As leaders of the G7 countries met with representatives of the G5 Sahel countries in Biarritz, Action Against Hunger and the Norwegian Refugee Council expressed deep concern at their failure to agree meaningful measures to address the crisis in the Sahel region. Instead of scaling up the humanitarian response, guaranteeing the protection of civilians and making solid financial commitments to fight the root causes of hunger and inequality in the Sahel, G7 leaders launched a partnership with African partners that puts their own security strategy interests first, sidelining the urgent needs of civilians in the region once again.
In the past year, around one million people have had to flee their homes due to insecurity and violence. In Burkina Faso, Mali and western Niger displacement has increased five-fold.
“The first victims of this cycle of violence are civilians. They are killed, they are injured, they are threatened; and their only chance to survive is to flee. Today, people are caught between armed groups, self-defense militias, and military forces. The protection of civilians is a major concern, especially in places where the state authority has been absent. International and African leaders should have used the opportunity in Biarritz to ensure that non-governmental organisations have unrestricted access to these populations to deliver aid,” said Hassane Hamadou, NRC´s Country Director in Mali.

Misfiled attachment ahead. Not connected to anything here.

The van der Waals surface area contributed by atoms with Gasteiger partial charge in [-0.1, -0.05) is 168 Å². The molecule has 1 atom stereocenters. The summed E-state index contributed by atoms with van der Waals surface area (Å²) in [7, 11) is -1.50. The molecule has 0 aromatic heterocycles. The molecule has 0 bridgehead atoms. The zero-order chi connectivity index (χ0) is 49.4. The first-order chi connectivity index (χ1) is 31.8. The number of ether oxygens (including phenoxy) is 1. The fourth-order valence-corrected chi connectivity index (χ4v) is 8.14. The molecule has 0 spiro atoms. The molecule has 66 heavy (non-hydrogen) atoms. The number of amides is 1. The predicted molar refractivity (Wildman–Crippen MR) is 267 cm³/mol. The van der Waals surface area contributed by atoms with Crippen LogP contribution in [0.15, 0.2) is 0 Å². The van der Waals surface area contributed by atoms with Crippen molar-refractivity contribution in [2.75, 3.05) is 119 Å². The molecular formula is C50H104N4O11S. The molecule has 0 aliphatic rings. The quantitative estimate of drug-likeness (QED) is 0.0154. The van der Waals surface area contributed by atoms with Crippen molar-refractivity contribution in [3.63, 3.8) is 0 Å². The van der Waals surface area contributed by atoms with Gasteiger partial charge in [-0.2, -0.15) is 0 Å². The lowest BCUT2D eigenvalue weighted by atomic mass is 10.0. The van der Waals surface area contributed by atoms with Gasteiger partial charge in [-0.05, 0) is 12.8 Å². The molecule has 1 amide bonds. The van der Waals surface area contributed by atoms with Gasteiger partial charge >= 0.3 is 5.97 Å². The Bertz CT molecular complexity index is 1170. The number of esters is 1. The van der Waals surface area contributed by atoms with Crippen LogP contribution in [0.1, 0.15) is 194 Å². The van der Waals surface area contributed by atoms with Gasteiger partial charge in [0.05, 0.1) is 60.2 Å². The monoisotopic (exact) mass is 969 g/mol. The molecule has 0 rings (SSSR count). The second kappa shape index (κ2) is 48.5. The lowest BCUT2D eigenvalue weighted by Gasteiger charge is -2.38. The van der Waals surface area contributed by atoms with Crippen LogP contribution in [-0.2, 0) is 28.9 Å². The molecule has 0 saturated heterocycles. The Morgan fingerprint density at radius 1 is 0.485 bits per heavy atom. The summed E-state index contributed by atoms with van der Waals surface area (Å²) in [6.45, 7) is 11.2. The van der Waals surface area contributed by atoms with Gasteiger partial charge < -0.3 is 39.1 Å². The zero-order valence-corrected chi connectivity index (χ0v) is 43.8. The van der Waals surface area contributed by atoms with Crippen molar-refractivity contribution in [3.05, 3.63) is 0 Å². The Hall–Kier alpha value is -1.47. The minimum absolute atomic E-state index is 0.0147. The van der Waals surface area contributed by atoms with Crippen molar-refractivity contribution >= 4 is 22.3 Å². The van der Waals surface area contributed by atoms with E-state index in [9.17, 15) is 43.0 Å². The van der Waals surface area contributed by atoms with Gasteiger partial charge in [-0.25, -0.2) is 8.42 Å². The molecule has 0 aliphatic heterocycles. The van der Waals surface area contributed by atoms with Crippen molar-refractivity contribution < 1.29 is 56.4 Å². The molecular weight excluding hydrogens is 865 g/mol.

However, the surge in attention to and presence from G7 leaders in the Sahel has once again focused largely on a military solution to the problem. This large-scale presence of military and political actors in the midst of a conflict setting threatens the independence of humanitarian action, which is the only way we can ensure that we can safely deliver life-saving assistance to people in need.
Beyond humanitarian action, the newly-launched "Partnership for Stability and Security in Africa” focuses primarily on extended military cooperation to fight terrorism and fails to tackle the root causes of inequality and hunger. What civilians in the Sahel need right now are ambitious financial commitments to guarantee access to basic services for all - health, water, education - and support for small-scale farmers to develop agro-ecology practices and enhance their resilience to the climate crisis. Yet no new funds were pledged by G7 leaders in Biarritz for the Sahel region and initiatives on agro-ecology in the Sahel have been blocked by the United States.
“World hunger has increased for the third consecutive year in 2018 and the Sahel is the region which has been impacted the most. The only way for international and regional powers to reverse this worrying trend would have been to commit to new funds to support sustainable development in the region. Sadly the G7 and G5 Sahel leaders have failed to rise up to the expectations of previous G7 Summits,” said Michael Siegel, Advocacy Advisor for Action Against Hunger in France.